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The foreign policy of Woodrow Wilson

Hausarbeit 2006 18 Seiten

Amerikanistik - Kultur und Landeskunde

Leseprobe

Table of Contents

1. Introduction

2. Previous Principles in American Foreign Policy

3. Two Key Documents of Wilson’s Foreign Policy
3.1. Wilson’s War Message 1917
3.2. The Fourteen Points Speech 1918

4. Concepts and Principles of Wilson’s Foreign Policy

5. Arguments of Wilson’s opponents

6. Conclusion

7. Works Cited

1. Introduction

Since the foundation of the United States, there were different concepts and principles in American Foreign Policy which changed throughout the centuries. While these concepts stayed relatively the same until the beginning of the 20th century, they changed rapidly during the presidency of the democrat Woodrow Wilson. He was the 28th President of the United States from 1913 to 1921 and contributed to that change in a decisive way. This paper shows which concepts and principles conducted Wilson and influenced his Foreign Policy.

To work out these concepts and principles I concentrate on two of Wilson’s speeches after having presented the basic concepts that were of importance until 1913. Both speeches are outstanding declarations of his presidency. The War Message from April 1917 describes the end of American neutrality towards the European powers. It contains key sentences like “the world must be made safe for democracy” which were often cited later on. The second key document I examine is the Fourteen Points Speech of January 1918, which became Wilson’s most famous speech.[1] It constitutes the first statement about war aims of the Allies and therefore gives further information about Wilson’s principles. This is followed by a presentation of the principles I found in these documents completed by some aspects of the scholarly discourse. In Chapter 5 I give a voice to Wilson’s opponents.

There is a rich diversity of scholarship on President Wilson and World War I. Research is divided into different schools of thought and different scholarly approaches. Therefore I focus on some examples as one can see in Chapter 4.

2. Previous Principles in American Foreign Policy

To understand the concepts of Woodrow Wilson, one must know which principles were predominant in American Foreign Policy until that point of time. Therefore a survey of the most important ideologies is needed. American foreign policy did not play a decisive role until 1914 – unless national interests were at stake – because the United States is in a special geographical position compared to Europe.[2] Furthermore they did not have to expect difficulties in foreign affairs as there was a British hegemony on the seas and a balance of power in Europe.[3] To describe the behavior of the United States, different terms arose.

At first two cultural concepts, which characterized American cultural identity throughout history until today, shall be explained. The first one is the concept of American Exceptionalism. It stands for the unique identity of Americans concerning their different origins, their history and culture; in short, America has a specific role in the world compared to other industrialized countries. This is also described in John Winthrop’s speech “City upon a Hill” which shows America as an example for other nations. The second one is the principle of Manifest Destiny, which means that the Americans were chosen by God to spread democracy in the whole world and to convince other nations of their mission. This principle was often used to justify territorial expansion.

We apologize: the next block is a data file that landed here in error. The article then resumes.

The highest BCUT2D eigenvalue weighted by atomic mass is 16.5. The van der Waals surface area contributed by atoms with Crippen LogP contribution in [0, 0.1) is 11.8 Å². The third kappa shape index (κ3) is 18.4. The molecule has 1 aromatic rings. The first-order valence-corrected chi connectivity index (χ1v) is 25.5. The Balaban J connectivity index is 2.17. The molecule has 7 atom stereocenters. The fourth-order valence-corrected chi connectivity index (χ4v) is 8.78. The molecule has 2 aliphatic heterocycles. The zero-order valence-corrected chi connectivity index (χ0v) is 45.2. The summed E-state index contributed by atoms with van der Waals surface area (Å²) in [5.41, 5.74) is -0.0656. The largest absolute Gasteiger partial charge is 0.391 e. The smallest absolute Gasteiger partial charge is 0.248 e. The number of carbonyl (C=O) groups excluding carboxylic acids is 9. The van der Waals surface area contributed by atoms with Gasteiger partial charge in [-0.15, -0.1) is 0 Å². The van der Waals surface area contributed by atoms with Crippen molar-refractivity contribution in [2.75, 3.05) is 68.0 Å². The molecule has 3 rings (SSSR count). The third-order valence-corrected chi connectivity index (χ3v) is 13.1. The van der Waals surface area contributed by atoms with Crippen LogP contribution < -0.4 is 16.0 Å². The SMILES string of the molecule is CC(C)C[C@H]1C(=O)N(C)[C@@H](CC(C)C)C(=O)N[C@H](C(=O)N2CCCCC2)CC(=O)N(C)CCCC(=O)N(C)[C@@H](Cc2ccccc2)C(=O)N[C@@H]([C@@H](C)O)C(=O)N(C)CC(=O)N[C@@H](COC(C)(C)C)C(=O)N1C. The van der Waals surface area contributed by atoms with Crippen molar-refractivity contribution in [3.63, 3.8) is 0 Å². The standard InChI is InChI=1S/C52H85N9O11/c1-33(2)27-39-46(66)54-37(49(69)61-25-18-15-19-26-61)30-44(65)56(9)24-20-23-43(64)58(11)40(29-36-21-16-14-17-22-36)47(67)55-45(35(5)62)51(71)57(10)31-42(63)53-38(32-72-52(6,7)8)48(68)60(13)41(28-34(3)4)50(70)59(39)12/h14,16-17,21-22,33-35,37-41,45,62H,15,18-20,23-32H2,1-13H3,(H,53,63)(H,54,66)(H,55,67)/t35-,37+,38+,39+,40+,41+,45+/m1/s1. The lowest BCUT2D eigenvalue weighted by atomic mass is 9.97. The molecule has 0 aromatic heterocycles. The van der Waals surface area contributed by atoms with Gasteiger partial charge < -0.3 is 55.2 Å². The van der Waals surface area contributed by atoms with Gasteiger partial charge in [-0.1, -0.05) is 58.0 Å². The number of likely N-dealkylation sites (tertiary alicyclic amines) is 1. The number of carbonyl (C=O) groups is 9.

The concepts isolationism and unilateralism also played an important role. Isolationism means that a nation avoids alliances with other nations, while unilateralism stands for acting alone without preceding negotiations with the nations concerned. McDougall is of the opinion that both concepts are wrong. There was never isolationism as the United States had economic and financial relations to other countries.[4] Papp also rejects the term isolationism as it was “more self-proclaimed fantasy than objective fact.”[5] According to the definition, unilateralism could be defined as “complete freedom of action” which is also unrealistic.[6]

World War I led to changing conditions of power which required international acting and mediation instead of isolationism or unilateralism.[7] In 1916, the year of election, however, Wilson proclaimed neutrality but preparedness.[8]

3. Two Key Documents of Wilson’s Foreign Policy

3.1. Wilson’s War Message 1917

Wilson’s hope to stay neutral and to mediate between the Entente and the Central Powers vanished in 1917. On April 2, 1917 he asked the Congress to declare war. The War Message contained some key sentences often cited by politicians and scholars later on.

After having summarized the decisive events concerning Germany’s behavior and hegemony on the sea which led to his decision for war, Wilson emphasized in the second paragraph that he could not understand this behavior of a country which normally acts like human beings.[9] He connected the German submarine warfare to humanity: “Property can be paid for; the lives of peaceful and innocent people cannot be. … [It] is a warfare against mankind. It is a war against all nations.”[10] In these words the concepts of isolationism or unilateralism cannot be found any more. It was not the United States that were to the fore but all nations all over the world. It sounds as if Wilson wanted to take responsibility for all peoples as Kissinger described: “National interests were irrelevant; … the war had a moral foundation, whose primary objective was a new and more just international order.”[11] To achieve such a new order, first of all Germany had to be defeated.